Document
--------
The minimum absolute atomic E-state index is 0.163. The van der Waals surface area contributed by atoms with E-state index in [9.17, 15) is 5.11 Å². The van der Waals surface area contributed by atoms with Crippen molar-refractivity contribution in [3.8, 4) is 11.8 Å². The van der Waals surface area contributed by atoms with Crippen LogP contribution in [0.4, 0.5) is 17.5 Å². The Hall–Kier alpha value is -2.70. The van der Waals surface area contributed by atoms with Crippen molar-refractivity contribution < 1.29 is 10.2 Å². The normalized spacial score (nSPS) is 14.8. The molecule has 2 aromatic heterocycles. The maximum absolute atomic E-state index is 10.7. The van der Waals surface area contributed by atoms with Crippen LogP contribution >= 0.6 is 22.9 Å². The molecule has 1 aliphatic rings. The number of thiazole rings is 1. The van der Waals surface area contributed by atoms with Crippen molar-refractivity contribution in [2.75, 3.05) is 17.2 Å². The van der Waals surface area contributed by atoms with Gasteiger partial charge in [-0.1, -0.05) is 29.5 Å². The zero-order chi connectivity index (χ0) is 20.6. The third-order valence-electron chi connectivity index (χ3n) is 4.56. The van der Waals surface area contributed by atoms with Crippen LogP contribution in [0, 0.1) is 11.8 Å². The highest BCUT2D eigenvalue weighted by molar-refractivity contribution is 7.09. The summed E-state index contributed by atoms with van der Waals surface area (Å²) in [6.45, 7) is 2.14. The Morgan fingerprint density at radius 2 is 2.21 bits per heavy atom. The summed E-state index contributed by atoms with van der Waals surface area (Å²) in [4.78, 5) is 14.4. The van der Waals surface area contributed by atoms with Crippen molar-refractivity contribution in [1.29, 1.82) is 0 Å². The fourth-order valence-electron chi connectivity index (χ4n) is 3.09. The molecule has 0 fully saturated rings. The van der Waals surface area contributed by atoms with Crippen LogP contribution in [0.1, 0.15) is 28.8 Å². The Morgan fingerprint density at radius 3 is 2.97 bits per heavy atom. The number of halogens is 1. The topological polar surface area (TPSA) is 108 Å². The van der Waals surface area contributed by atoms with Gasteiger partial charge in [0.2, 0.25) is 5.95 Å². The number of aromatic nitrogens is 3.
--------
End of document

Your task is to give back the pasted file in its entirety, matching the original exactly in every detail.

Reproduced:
The minimum absolute atomic E-state index is 0.163. The van der Waals surface area contributed by atoms with E-state index in [9.17, 15) is 5.11 Å². The van der Waals surface area contributed by atoms with Crippen molar-refractivity contribution in [3.8, 4) is 11.8 Å². The van der Waals surface area contributed by atoms with Crippen LogP contribution in [0.4, 0.5) is 17.5 Å². The Hall–Kier alpha value is -2.70. The van der Waals surface area contributed by atoms with Crippen molar-refractivity contribution < 1.29 is 10.2 Å². The normalized spacial score (nSPS) is 14.8. The molecule has 2 aromatic heterocycles. The maximum absolute atomic E-state index is 10.7. The van der Waals surface area contributed by atoms with Crippen LogP contribution >= 0.6 is 22.9 Å². The molecule has 1 aliphatic rings. The number of thiazole rings is 1. The van der Waals surface area contributed by atoms with Crippen molar-refractivity contribution in [2.75, 3.05) is 17.2 Å². The van der Waals surface area contributed by atoms with Gasteiger partial charge in [-0.1, -0.05) is 29.5 Å². The zero-order chi connectivity index (χ0) is 20.6. The third-order valence-electron chi connectivity index (χ3n) is 4.56. The van der Waals surface area contributed by atoms with Crippen LogP contribution in [0, 0.1) is 11.8 Å². The highest BCUT2D eigenvalue weighted by molar-refractivity contribution is 7.09. The summed E-state index contributed by atoms with van der Waals surface area (Å²) in [6.45, 7) is 2.14. The Morgan fingerprint density at radius 2 is 2.21 bits per heavy atom. The summed E-state index contributed by atoms with van der Waals surface area (Å²) in [4.78, 5) is 14.4. The van der Waals surface area contributed by atoms with Crippen molar-refractivity contribution in [1.29, 1.82) is 0 Å². The fourth-order valence-electron chi connectivity index (χ4n) is 3.09. The molecule has 0 fully saturated rings. The van der Waals surface area contributed by atoms with Crippen LogP contribution in [0.1, 0.15) is 28.8 Å². The Morgan fingerprint density at radius 3 is 2.97 bits per heavy atom. The number of halogens is 1. The topological polar surface area (TPSA) is 108 Å². The van der Waals surface area contributed by atoms with Gasteiger partial charge in [0.2, 0.25) is 5.95 Å². The number of aromatic nitrogens is 3.